KRM: Presumably there are about 4 million students who are taking these tests. Of that, 20%, or roughly 800,000 students, are test takers who are low-income. These are the students we really want to help and provide this service to. We’ve already begun conversations with local Chicago and also New York public schools about how we can bring our services to market to help prepare for upcoming academic years and new students. What we envision is that there will be both these partnerships developed with schools and also a way of providing access online direct to consumer for students who might have different learning needs, which is also part of our market. And these students may have more financial needs at times. So we need to also make sure we maintain our affordability. For example right now through June 15 it’s only $30 to access the ACT English section or SAT Writing and Language section. That’s the full 20-plus videos that are all shot with our professional Broadway singers/actors, sketch comedians and with me as the host. And our 350-plus practice questions and the ability for students to create complete learning profiles to track their progress along the way. We are very conscious about making sure we are able to access and use the power of business to spread our impact and ensure it’s something that remains affordable and accessible to students in need. Our goal is to help create a generation of college-educated, engaged students.
BD: What are the benefits of being a web-based service versus in-person tutoring?
KRM: One of the things Prepmedians strives to do is really take advantage of what video- and web-based technology has to offer, in terms of it being a quite distinct medium from in-person tutoring. With video-based technology, we can cater to the particular needs of students. If they are visual learners, we have closed captioning for them. We have the ability for students who might have different needs in auditory processing to slow down the videos according to what they want. We have the ability for students to review a question set in a randomized order so they can continue to practice rather than memorizing. The ability for students to rewind and fast forward and understand that however they need to learn they don’t need to feel ashamed about that, or need to be in a situation where they don’t have the courage to ask a question. On their own they can rewind, replay and so forth.
We filmed with a professional set in Brooklyn with a full production crew who have done incredible work ranging from television to commercials and film. We have really taken advantage of film as a medium and the ability for us to have the sketch comedy players act out scenes. I am in a sort of a John Oliver role providing through graphic interfaces the necessary pedagogical component. The idea is to tap into students’ emotional part of the brain, the amygdala, and allow that to aid the hippocampus, the memory part of the brain. So much research recently has demonstrated that if you engage the amygdala in the learning process, you increase awareness, attention, motivation and retention. As we say, learning is worth laughing for.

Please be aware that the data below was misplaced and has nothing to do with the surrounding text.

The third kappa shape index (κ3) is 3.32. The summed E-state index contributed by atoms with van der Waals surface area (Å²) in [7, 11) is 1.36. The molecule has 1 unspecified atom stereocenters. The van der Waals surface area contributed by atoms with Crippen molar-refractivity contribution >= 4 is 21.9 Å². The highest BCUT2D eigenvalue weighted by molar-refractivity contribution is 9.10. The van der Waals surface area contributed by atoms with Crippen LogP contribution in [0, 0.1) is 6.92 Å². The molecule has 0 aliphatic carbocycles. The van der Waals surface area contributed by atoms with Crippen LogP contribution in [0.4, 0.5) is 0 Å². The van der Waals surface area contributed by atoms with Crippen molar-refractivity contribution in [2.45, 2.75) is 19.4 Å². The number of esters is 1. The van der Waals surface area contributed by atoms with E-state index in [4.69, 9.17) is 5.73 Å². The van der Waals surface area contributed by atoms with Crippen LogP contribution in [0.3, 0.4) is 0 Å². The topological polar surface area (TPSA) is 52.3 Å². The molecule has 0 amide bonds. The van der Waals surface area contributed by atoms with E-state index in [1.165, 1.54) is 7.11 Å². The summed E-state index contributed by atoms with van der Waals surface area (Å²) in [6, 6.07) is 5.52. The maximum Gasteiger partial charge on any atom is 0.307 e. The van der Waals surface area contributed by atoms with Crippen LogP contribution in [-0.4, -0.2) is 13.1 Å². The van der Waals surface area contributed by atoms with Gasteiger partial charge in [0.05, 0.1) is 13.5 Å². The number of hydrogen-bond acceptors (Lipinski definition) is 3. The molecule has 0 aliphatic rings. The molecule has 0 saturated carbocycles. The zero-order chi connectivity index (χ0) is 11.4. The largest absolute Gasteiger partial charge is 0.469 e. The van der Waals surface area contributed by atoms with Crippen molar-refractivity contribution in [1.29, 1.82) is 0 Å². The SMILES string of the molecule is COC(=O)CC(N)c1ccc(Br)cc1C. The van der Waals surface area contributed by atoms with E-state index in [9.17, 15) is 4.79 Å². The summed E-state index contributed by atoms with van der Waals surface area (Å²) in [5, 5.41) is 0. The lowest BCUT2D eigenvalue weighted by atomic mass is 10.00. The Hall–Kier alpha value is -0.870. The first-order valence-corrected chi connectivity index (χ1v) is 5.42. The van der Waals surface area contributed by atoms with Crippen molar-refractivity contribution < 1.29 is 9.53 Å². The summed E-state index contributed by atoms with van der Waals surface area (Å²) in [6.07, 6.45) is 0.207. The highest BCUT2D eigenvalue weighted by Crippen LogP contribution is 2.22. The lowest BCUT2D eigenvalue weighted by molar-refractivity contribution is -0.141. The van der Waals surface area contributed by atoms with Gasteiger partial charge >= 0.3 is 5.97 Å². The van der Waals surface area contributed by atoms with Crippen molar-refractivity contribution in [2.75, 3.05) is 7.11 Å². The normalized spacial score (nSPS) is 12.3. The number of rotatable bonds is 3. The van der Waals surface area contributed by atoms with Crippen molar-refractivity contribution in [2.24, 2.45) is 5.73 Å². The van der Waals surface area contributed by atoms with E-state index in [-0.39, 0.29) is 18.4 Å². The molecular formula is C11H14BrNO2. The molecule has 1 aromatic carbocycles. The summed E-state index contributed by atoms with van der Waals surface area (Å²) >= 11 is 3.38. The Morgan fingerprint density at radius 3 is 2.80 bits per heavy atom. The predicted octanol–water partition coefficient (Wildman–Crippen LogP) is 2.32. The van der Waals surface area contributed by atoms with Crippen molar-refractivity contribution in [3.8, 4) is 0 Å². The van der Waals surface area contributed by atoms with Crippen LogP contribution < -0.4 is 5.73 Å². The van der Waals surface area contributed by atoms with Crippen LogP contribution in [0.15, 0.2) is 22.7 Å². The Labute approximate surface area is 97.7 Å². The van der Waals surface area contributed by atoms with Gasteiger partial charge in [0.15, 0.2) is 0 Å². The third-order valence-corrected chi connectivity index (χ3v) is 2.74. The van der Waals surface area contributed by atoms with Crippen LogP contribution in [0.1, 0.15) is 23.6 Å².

BD: You’ve said that the idea is to create a generation of college-engaged students - that’s a really powerful statement. What’s driven the socially conscious approach for you and your teammates?
KRM: One of the things that I’ve learned through business school is that business isn’t evil. Corporations aren’t necessarily as evil as, in my former life as an actor and educator, I might have thought. I have complete respect for people who believe that the way they can make an impact and obtain fulfillment in their life is through a business engine. What I came to realize is that I tick differently, though. I’ve realized that there is an important element in play here. The time I spent when I was working with the 1% of the 1% and making good money and enjoying the people I was working with, I wasn’t feeling completely fulfilled even though my bank account was more than sufficient for the life I was leading. The realization that there’s more to what I want to do personally than make a lot of money came to fruition when I was able to re-engage with the reason I came to business school, which is to spread this social impact mission. I admit the first year I was caught up in the consulting phase and I spent a summer working at the Walt Disney Company for strategy. All this was a necessary part of my development as a person. I’m not a corporate America guy and I’m actually grateful for those experiences because now I am dead set on the path I’m on. I feel for the first time in my professional life that all of my cylinders are firing. To see these students who have been traditionally disadvantaged in this education game, to see the looks on their faces when they see the materials that they now have access to. One of the most powerful things to see a person do is to smile and learn at the same time and to have a hand in that is an incredibly fulfilling process.
Prepmedians is currently offering their entire Basic Tier for free and then providing a $29.99 add-on for the next two tiers for full access to the ACT English or SAT Writing & Language sections through June 15, 2019, which gives students 20-plus entertaining educational videos, 350-plus practice questions and explanations, and individual profiles to track their progress at prepmedians.com. This launch comes in time for students preparing for their June ACT/SATs.